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How to Treat Heartburn?

Written by
Dr. Muhammad Zohaib Siddiq
and medically reviewed by iCliniq medical review team.

Published on Nov 18, 2016 and last reviewed on Oct 14, 2019   -  4 min read



The burning sensation in the chest due to acid regurgitating into the esophagus is called heartburn. Learn the causes, treatment, and prevention of heartburn.

How to Treat Heartburn?

Usually at night, we may feel a sour liquid in our throat coming from beneath or burning sensation in our upper tummy. The pain goes up through our chest to the throat. Sometimes we fear it as a heart attack. This is called heartburn or gastroesophageal reflux disease (GERD) in medical terms.

How Does It Happen?

The food we eat starts getting digested right from the mouth up to the large bowel. Food passes through the mouth to the throat and then food pipe, stomach, small and large bowels, rectum and at last excreted as feces. Every part of the digestive system plays its role in digesting food. Stomach is unique from other parts as it has acid in it. Yes, stomach produces hydrochloric acid (HCl). This helps in digestion and also kills germs that may be present in unhygienic food.

The hydrochloric acid is present only in the stomach. A functional valve at the lower end of the food pipe called the lower esophageal sphincter preventes the reflux of acid back into the food pipe. It remains closed most of the time and opens for a short time while we swallow food or liquid and then closes again. Sometimes, it opens for short times even without food, to eliminate the air that is swallowed or gas that is produced by some chemical reactions in the stomach. These transient openings are for very short periods. In some individuals, the openings of this valve are recurrent or for longer duration. In that case acid may come back into the lower part of the food pipe and cause burning of walls of the pipe. This causes pain or burning sensation and it is due to acid reflux.

Risk Factors of Acid reflux

Some common risk factors of acid reflux are as follows:

  1. Obesity.
  2. Binge eating.
  3. Lying down just after eating.
  4. Taking lot of coffee, tea and citrus juices.
  5. Taking some medicines that contain acid such as Aspirin and medicines that loosen this valve, for example nitrates.
  6. Tight fitting clothes.
  7. With some medical conditions such as hernia, in which a part of our stomach is pulled upwards into the chest.

Heartburn is very common. Most of us experience it three to four times per month. Unless you do not have danger symptoms, this condition is of no concern. Danger symptoms or red flags are weight loss, persistent vomiting, blood vomiting, black colored feces and difficulty in swallowing. If you experience these danger symptoms, then go straight to your doctor without delay.


Usually no investigations are required, but sometimes when the diagnosis cannot be made, few investigations are done to check acid reflux.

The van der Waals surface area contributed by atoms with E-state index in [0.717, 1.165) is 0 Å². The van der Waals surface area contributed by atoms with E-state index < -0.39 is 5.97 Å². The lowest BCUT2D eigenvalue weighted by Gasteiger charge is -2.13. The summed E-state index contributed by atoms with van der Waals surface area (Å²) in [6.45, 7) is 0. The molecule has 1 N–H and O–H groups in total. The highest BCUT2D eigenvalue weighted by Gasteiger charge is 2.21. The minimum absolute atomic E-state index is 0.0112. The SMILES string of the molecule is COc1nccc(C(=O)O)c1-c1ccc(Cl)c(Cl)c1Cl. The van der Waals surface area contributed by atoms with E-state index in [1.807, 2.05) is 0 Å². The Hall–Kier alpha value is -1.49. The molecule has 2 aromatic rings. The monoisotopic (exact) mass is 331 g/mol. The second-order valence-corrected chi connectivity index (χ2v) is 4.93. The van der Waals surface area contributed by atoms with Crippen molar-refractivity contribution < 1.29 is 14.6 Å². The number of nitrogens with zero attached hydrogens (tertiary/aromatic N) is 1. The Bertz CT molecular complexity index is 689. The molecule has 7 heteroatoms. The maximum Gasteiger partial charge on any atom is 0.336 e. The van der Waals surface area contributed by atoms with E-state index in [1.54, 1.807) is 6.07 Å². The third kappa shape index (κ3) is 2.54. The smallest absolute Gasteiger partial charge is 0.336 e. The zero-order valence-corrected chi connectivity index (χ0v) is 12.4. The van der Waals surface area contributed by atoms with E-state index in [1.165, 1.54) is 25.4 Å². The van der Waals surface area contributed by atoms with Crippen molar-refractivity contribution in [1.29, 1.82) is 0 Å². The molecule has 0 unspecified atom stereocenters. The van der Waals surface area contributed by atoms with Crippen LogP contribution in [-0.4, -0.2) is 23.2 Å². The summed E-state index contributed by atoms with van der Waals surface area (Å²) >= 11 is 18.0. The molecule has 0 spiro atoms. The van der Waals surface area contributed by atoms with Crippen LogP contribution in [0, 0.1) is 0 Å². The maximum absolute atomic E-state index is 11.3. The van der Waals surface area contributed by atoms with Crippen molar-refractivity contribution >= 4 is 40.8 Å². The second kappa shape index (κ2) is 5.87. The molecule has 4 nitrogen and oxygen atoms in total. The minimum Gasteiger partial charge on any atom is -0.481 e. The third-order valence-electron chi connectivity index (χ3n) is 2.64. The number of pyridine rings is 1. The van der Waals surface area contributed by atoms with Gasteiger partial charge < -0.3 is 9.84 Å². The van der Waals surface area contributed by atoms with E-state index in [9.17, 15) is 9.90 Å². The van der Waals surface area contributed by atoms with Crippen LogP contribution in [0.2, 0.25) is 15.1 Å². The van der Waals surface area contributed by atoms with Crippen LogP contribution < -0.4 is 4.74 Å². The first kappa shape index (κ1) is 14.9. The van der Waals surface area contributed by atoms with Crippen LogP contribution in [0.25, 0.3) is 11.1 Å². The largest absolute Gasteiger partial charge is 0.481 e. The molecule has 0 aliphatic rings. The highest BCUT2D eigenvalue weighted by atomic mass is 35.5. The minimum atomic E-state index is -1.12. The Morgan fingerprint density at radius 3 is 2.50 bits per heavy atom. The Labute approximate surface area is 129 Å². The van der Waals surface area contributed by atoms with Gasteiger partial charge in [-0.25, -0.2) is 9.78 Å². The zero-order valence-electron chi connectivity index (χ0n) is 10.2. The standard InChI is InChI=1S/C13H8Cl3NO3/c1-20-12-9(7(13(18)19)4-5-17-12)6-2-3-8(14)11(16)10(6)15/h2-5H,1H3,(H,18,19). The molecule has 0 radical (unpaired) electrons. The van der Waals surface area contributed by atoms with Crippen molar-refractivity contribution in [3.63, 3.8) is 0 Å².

1. Esophageal Manometry:

In this, a probe is inserted into food pipe’s lower end, which measures its pressure. If it is decreased, then it causes acid to reflux back.

2. Monitoring Ph:

In this also, a pH probe is inserted into the food pipe through mouth to measure pH of the food pipe continuously for 24 to 48 hours. If it is less than 4, then it gives clue to acid reflux. Normal pH is around 6. This test is also called Bravo test.

3. Endoscopy:

In this test a flexible probe is passed through the mouth to the stomach, which has a camera to view inside the food pipe and stomach. It is also used to remove a small piece of tissue from there to test, which is known as biopsy.

4. Acid Suppressing Medicines:

Sometimes a medicine that suppresses acid production is given and if there is symptomatic improvement, then the treatment will be continued.

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Complications of Heartburn

Preventive Measures

If you suffer from recurrent heartburn, then the following steps may be taken to decrease or prevent further episodes.

  1. Do not eat full stomach. Avoid fatty foods, excessive coffee, tea or other caffeinated beverages.
  2. Stop smoking and drinking. Do not wear tight clothes.
  3. Don't go to sleep just after having meal. Go to bed about 2 hours after meal. Keep the head end of your bed about 6 to 8 inches above the foot end, so that acid may gravitate down.
  4. Do not have acidic foods such as lemon, orange and tomatoes. Avoid acidic medicines such as Aspirin or medicines that cause more reflux such as nitrates, with your doctor's advice.
  5. Do not take stress as it causes more acid production and more acidity.

Are you suffering from heartburn? Consult a heartburn specialist online -->


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Last reviewed at:
14 Oct 2019  -  4 min read


Dr. Muhammad Zohaib Siddiq

Dr. Muhammad Zohaib Siddiq

MBBS, FCPS PG Cardiology

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